Six Million
Computer controlled Projection
Date: 2002

In this artwork a single murder from the movie Schindler's List is played continuously six million times. After ever replay of the scene a computer counts from 1 all the way up to 6,000000. To reach 6,000,000 the computer will have to run continuously for over two years.

All modes of representation have their restrictions. As an artist working with images of the Holocaust I am both deeply aware of these restrictions and also anxious to make them explicit. For "the question arises as to whether there are any limits on the kind of story that can be responsibly emplotted in any of the modes, symbols, plot types, and genres our culture provides for making sense of such extreme events in our pasts"(1).

Many artists aware of the restrictions inherent in these culturally and conventionally acceptable means of representation have attempted to experiment with new forms as a way to address the horrors of the Holocaust.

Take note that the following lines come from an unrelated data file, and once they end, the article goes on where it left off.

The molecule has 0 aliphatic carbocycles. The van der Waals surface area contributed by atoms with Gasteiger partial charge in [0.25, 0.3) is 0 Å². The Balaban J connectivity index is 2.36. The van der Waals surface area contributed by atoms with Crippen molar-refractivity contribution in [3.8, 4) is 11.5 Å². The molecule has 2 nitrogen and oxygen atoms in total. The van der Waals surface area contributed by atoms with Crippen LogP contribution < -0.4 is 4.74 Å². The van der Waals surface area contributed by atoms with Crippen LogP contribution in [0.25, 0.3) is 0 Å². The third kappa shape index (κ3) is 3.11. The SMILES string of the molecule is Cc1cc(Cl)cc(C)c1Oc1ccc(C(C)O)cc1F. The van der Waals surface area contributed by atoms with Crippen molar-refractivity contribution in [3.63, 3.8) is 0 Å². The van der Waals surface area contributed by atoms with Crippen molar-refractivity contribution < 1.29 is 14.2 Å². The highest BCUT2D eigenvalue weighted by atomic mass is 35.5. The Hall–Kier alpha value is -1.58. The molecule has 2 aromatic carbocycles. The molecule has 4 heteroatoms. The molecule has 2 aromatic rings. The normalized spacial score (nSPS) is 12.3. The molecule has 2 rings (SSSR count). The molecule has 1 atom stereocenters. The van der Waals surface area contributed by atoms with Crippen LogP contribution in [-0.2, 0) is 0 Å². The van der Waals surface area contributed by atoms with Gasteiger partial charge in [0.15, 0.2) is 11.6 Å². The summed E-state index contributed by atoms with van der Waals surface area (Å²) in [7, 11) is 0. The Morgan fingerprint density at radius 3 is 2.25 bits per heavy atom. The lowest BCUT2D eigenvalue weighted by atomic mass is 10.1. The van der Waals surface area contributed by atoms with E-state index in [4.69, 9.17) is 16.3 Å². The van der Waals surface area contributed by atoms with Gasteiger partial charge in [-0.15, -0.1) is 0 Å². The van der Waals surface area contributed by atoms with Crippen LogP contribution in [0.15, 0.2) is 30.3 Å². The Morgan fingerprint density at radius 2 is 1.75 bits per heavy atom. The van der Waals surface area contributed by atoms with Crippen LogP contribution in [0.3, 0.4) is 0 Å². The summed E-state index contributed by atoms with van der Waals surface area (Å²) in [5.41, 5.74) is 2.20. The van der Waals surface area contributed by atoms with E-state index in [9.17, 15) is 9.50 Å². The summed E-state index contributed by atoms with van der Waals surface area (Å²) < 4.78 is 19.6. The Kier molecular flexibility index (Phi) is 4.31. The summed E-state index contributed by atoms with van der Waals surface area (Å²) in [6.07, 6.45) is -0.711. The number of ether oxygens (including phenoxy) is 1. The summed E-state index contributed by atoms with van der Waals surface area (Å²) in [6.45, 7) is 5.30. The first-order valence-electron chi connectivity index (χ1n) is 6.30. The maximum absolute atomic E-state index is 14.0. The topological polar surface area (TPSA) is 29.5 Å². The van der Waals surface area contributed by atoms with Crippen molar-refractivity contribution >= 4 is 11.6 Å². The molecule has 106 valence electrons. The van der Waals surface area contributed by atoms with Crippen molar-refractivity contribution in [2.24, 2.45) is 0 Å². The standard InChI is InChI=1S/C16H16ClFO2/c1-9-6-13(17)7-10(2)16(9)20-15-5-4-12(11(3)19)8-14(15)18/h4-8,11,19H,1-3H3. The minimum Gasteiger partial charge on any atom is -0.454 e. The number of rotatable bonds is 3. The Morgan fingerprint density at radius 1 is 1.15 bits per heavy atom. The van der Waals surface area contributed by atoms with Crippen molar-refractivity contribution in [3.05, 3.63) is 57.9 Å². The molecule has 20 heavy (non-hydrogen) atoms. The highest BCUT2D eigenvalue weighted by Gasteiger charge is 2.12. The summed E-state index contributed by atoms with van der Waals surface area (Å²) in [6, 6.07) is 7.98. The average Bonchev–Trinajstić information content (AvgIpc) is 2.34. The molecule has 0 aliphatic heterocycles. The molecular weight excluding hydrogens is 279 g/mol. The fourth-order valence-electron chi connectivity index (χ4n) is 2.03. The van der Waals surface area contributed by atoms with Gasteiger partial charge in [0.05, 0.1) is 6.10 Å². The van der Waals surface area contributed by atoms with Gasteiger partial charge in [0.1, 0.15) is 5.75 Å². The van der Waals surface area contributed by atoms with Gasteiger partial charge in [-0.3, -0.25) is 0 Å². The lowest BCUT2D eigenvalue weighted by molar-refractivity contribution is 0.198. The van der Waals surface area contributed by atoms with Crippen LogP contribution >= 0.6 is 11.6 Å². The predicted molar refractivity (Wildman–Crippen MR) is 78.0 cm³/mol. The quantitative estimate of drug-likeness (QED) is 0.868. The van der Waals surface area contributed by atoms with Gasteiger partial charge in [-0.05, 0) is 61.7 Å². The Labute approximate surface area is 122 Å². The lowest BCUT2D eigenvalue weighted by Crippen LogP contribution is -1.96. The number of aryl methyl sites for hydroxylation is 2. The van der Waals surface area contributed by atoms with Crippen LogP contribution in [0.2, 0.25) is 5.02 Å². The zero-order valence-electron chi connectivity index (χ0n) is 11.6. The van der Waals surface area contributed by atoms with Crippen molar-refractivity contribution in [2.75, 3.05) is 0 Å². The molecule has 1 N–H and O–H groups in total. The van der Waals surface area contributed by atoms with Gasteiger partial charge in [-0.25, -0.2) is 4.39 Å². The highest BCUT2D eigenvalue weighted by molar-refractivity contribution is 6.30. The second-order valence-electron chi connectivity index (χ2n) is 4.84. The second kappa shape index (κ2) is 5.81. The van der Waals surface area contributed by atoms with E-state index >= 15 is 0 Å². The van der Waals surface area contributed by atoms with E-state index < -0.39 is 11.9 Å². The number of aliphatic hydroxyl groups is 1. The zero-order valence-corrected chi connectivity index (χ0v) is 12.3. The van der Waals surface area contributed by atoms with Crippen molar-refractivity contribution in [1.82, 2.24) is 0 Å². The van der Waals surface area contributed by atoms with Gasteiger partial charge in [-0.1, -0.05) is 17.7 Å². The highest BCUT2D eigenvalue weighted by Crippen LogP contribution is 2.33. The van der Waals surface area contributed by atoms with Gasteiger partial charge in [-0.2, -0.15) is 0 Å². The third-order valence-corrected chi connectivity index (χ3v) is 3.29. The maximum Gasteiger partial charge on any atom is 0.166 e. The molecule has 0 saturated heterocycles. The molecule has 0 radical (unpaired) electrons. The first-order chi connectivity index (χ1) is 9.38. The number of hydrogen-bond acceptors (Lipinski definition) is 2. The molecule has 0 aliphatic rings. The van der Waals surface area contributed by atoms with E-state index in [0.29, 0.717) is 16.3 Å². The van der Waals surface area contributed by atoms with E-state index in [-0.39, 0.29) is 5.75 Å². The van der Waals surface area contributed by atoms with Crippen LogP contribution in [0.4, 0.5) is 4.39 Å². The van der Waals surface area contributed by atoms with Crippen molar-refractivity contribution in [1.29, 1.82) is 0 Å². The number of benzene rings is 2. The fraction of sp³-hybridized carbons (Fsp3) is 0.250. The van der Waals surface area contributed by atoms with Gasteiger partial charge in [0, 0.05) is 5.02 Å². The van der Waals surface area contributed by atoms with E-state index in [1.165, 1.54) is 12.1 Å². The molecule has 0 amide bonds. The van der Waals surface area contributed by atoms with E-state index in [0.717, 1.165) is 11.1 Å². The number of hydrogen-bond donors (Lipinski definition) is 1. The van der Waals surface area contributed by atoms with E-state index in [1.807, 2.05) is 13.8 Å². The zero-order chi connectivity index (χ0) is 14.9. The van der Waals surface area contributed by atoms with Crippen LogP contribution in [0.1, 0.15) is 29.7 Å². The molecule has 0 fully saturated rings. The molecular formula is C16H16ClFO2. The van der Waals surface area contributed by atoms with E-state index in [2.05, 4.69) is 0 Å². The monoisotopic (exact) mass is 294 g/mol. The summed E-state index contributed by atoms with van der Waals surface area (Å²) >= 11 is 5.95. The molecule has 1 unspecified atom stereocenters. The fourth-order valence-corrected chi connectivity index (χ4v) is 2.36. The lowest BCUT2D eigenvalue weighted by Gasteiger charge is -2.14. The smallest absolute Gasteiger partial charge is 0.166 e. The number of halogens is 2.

The movie Schindler's List is an important one in that it attempts to transcend film and become historical document.

"We're not making a film we are making a document"—Steven Spielberg, Time Magazine (2).

However at the same time as trying to transcend film it also uses many of the conventions of Hollywood in order to get it's message over.

This piece attempts to focus in on some of those conventions as a way of returning us again to both the responsibilities and impossibilities of representing the Holocaust.

(1)Hayden White, 'Historical Emplottment and the Problem of Truth', in Saul Friedlander (ed)., 'Probing the Limits of Representation'.
(2) Cited in Phillip Gronrevitch, ' A Dissent on Schindler's List', in Commentary,p.52

With thanks to Michael Murdza for his programming help and Thomas Richmond whose essay "Representational Modes and Narrative Structure in Schindler's List" provided the initial impetus for this project